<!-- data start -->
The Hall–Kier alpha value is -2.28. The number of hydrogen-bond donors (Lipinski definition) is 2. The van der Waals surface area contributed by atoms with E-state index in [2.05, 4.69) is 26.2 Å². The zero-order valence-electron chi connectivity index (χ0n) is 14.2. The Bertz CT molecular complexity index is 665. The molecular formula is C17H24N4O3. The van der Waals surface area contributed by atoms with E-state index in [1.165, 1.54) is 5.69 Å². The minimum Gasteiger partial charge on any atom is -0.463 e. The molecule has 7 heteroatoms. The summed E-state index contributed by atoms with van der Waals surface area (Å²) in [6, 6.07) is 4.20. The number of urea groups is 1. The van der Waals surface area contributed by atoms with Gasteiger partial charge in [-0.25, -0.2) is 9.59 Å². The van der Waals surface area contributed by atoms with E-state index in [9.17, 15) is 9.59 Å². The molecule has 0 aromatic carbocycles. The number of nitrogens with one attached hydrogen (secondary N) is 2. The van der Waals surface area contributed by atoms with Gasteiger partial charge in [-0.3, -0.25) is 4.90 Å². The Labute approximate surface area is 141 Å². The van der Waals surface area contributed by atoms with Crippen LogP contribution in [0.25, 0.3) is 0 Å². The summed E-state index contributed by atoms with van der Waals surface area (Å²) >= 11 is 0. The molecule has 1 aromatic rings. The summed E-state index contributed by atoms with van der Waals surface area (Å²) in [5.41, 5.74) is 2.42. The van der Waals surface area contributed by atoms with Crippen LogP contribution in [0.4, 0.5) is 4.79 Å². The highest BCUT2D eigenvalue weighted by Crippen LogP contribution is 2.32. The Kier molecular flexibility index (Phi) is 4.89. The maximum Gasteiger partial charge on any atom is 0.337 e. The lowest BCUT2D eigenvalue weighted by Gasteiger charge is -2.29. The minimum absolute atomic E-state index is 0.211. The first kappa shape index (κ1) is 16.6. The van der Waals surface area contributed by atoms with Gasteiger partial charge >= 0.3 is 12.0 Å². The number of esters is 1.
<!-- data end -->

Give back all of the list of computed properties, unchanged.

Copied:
The Hall–Kier alpha value is -2.28. The number of hydrogen-bond donors (Lipinski definition) is 2. The van der Waals surface area contributed by atoms with E-state index in [2.05, 4.69) is 26.2 Å². The zero-order valence-electron chi connectivity index (χ0n) is 14.2. The Bertz CT molecular complexity index is 665. The molecular formula is C17H24N4O3. The van der Waals surface area contributed by atoms with E-state index in [1.165, 1.54) is 5.69 Å². The minimum Gasteiger partial charge on any atom is -0.463 e. The molecule has 7 heteroatoms. The summed E-state index contributed by atoms with van der Waals surface area (Å²) in [6, 6.07) is 4.20. The number of urea groups is 1. The van der Waals surface area contributed by atoms with Gasteiger partial charge in [-0.25, -0.2) is 9.59 Å². The van der Waals surface area contributed by atoms with E-state index in [9.17, 15) is 9.59 Å². The molecule has 0 aromatic carbocycles. The number of nitrogens with one attached hydrogen (secondary N) is 2. The van der Waals surface area contributed by atoms with Gasteiger partial charge in [-0.3, -0.25) is 4.90 Å². The Labute approximate surface area is 141 Å². The van der Waals surface area contributed by atoms with Crippen LogP contribution in [0.25, 0.3) is 0 Å². The summed E-state index contributed by atoms with van der Waals surface area (Å²) >= 11 is 0. The molecule has 1 aromatic rings. The summed E-state index contributed by atoms with van der Waals surface area (Å²) in [5.41, 5.74) is 2.42. The van der Waals surface area contributed by atoms with Crippen LogP contribution in [0.4, 0.5) is 4.79 Å². The highest BCUT2D eigenvalue weighted by Crippen LogP contribution is 2.32. The Kier molecular flexibility index (Phi) is 4.89. The maximum Gasteiger partial charge on any atom is 0.337 e. The lowest BCUT2D eigenvalue weighted by Gasteiger charge is -2.29. The minimum absolute atomic E-state index is 0.211. The first kappa shape index (κ1) is 16.6. The van der Waals surface area contributed by atoms with Gasteiger partial charge >= 0.3 is 12.0 Å². The number of esters is 1.